Still in the topic of vortex management,what I believe is the winglet purposes is something to do with flow management that will short after will hit the rear tyre.Maybe it is use to deflect the flow,or to create disturbance so that less drag is produced when it finally hit the rear tyre.
I understand more to direct the flow away from the rear wing.
Small outlet is created at end the ducktail at the rear of the gearbox.How the heat reach that area in the first place???
The gearbox and CV joints create the heat
Is is still part of the main bodywork?I thought the main bodywork is over at more or less in front of rear suspension apart from the top cover which extend further back to aid aerodynamic.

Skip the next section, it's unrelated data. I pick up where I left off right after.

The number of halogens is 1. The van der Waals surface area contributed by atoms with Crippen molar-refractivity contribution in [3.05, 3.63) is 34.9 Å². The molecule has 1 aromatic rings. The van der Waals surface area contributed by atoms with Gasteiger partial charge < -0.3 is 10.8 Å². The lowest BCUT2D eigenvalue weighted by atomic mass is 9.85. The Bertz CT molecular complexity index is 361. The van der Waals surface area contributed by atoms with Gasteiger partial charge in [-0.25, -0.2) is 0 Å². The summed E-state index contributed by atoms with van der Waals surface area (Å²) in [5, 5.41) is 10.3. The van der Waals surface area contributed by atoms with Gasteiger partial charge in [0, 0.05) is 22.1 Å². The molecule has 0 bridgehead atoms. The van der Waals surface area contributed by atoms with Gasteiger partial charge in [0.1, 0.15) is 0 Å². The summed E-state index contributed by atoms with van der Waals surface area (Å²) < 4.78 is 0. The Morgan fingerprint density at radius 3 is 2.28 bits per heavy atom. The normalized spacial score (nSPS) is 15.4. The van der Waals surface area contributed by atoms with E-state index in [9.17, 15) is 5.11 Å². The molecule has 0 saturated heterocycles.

Yes, The duck tail is a derivative of Ferraris concept, unusually the McLaren version keeps the width broad and constant, rather than Ferraris bulged version

Scarbs….
[/quote]

akbar21881
akbar21881
0
Joined: Sat Jun 28, 2003 9:49 pm
Location: bristol,uk
at last all curiosity has been answered.thanx scarbs...

Guest
Guest
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MP4-19

All this hoopla over the new Mclaren is just unjustified,we should wait till melbourne to see how the new car fares.
Anyway this is my first post and hope to be the beginning of many more.
Also dont youll think the exhaust outlets on top are too damn close to where the engine is placed wonder how the exhaust must be going out.?
Bye
Hit_guy